All content published in science and research is published in PDF format, sometimes accompanied with code and other material. None of which is usable on mobile.
PDF files are not readable on smartphones. They are more readable on a tablet, but the discoverability and multitasking are poor.
Code examples and simulation resources are unusable on both smartphones and tablets.
Accessing research material requires a PC, and preferably a printer to read papers.
The “mobile revolution” in science and research isn’t happening yet.
- Thomas Geijtenbeek, Animating Virtual Characters using Physics-Based Simulation, 2013.
The PDF file of this very interesting thesis crashes on my dear old iPad 3, a device bought for more than $1100 in 2012 in Morocco.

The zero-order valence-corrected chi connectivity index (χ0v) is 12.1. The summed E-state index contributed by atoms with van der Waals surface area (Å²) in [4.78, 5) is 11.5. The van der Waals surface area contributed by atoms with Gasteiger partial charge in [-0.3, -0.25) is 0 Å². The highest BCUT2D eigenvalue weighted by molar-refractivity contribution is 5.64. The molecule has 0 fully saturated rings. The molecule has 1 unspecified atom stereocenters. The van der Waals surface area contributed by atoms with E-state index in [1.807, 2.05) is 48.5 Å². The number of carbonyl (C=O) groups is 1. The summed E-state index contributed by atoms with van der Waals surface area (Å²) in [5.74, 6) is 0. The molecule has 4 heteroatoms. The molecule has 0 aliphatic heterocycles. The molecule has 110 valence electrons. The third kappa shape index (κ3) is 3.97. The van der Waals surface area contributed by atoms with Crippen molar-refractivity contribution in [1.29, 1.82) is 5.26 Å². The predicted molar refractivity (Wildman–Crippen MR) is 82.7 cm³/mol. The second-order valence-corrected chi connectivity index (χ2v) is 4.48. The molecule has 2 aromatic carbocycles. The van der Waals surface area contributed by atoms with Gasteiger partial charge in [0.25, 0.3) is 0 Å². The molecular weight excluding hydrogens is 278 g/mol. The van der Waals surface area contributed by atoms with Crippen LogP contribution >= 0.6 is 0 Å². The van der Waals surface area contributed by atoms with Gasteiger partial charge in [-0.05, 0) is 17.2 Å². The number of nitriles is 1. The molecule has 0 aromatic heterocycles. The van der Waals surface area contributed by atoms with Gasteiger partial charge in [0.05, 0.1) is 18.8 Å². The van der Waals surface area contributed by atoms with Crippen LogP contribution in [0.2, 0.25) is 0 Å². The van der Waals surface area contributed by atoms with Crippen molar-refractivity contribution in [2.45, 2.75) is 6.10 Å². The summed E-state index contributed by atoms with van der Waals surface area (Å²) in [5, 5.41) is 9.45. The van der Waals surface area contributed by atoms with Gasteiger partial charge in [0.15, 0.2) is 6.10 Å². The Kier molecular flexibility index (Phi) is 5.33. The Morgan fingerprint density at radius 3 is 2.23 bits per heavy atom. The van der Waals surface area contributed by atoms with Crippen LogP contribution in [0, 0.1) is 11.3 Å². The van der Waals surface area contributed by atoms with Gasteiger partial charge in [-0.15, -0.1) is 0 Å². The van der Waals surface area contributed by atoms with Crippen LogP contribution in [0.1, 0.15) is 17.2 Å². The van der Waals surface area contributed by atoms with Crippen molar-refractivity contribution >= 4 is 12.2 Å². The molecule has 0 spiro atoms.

- Michael A. Nielsen, A visual proof that neural nets can compute any function, Chapter 4 of “Neural Networks and Deep Learning”, 2015.
Great interactive essay on neural networks based computing. The text is readable on mobile, but the interactions aren’t touch friendly. I don’t blame the author, only the poor tooling we have to publish universally accessible content.
- Bret Victor, Scientific Communication As Sequential Art, 2011.
This is a proposal of what scientific communication could look like. It is composed of text and images in web format, so they are accessible on mobile. In addition, the document is interactive, since the computer can be more powerful than paper and is able to run simulations for deeper insight. Unfortunately, I think such effort is unrealistic to maintain for most content publishers. Given the current state of content publishing tooling, such effort requires computer skills that most people do not possess. We can dream of a world in which such literacy is as expected as it is to write long prose for scientific publications. This will probably require new kinds of tools to “express with computers”.
- Arxiv Vanity: experimental tool that converts Arxiv PDFs into responsive web pages.